In the prior case we observed that Sherry had " struggled with drug and alcohol abuse for many years," participating in seven separate treatment programs between 1996 and 2001 but completing just two.[3] Sherry renewed her drinking and use of crack cocaine following her successful completion of the first residential treatment program in 1999.[4] We observed that while Sherry " recognize[d] that she has had problems with alcohol," she continued to " relapse[] . . . a number of times." [5] We also observed that Sherry's sobriety was " a relatively new phenomenon in her life," and while we echoed the superior court's commendation of Sherry's progress, we affirmed that this progress was not sufficiently timely to demonstrate that Sherry remedied the conduct that placed her children in need of aid.[6]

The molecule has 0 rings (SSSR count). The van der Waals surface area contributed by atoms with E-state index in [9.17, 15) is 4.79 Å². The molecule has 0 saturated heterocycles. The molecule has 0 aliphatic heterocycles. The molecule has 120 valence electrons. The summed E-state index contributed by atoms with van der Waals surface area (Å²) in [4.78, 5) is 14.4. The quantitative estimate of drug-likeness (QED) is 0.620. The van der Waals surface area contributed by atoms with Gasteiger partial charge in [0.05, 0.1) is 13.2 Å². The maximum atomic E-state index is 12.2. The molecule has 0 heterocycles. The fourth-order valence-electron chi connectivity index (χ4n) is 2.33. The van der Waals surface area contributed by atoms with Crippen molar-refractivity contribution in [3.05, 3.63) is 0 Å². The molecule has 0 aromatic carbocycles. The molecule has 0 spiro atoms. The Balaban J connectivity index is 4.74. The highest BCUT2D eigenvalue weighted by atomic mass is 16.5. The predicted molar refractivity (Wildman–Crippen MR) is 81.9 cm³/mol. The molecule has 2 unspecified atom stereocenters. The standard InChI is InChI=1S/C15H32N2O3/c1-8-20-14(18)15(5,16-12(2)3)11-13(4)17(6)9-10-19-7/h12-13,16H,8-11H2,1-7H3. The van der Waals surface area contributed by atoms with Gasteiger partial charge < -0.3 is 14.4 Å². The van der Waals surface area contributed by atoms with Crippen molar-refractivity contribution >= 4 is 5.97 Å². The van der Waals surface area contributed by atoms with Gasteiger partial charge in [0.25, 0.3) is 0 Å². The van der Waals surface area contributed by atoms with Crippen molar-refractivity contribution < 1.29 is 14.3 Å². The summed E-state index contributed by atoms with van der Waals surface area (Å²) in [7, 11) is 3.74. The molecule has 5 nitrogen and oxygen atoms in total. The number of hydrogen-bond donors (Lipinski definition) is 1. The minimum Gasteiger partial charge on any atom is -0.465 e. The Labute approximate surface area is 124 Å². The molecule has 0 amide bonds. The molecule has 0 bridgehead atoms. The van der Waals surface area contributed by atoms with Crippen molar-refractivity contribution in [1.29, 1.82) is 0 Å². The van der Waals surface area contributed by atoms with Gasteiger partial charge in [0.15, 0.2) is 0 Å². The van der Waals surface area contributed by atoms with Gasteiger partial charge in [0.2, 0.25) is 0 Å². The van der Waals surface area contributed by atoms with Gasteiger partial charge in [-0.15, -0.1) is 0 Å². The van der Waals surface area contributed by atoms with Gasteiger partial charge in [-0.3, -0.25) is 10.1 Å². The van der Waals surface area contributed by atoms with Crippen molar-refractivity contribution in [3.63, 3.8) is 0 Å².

Substance abuse was only one of the many challenges Sherry faced parenting her four older children.[7] She had relationships with men who were abusive, including with the father of her four older children, David E.[8] When Sherry met Jerry B., the father of Jake and Karen, he was a serious felony repeat-offender who had spent 30 years in and out of prison, including for sexually abusing

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a minor.[9] Even after learning of Jerry's conviction for sexual abuse of a minor, Sherry was reluctant to sever ties with him.[10] Sherry also failed to demonstrate her acceptance or understanding of her older children's special needs and disabilities, in spite of being confronted with evidence that three of them suffered from alcohol-affected diagnoses likely brought on by Sherry's consumption of alcohol during her pregnancies.[11]

B. The Current Termination Proceeding Involving Jake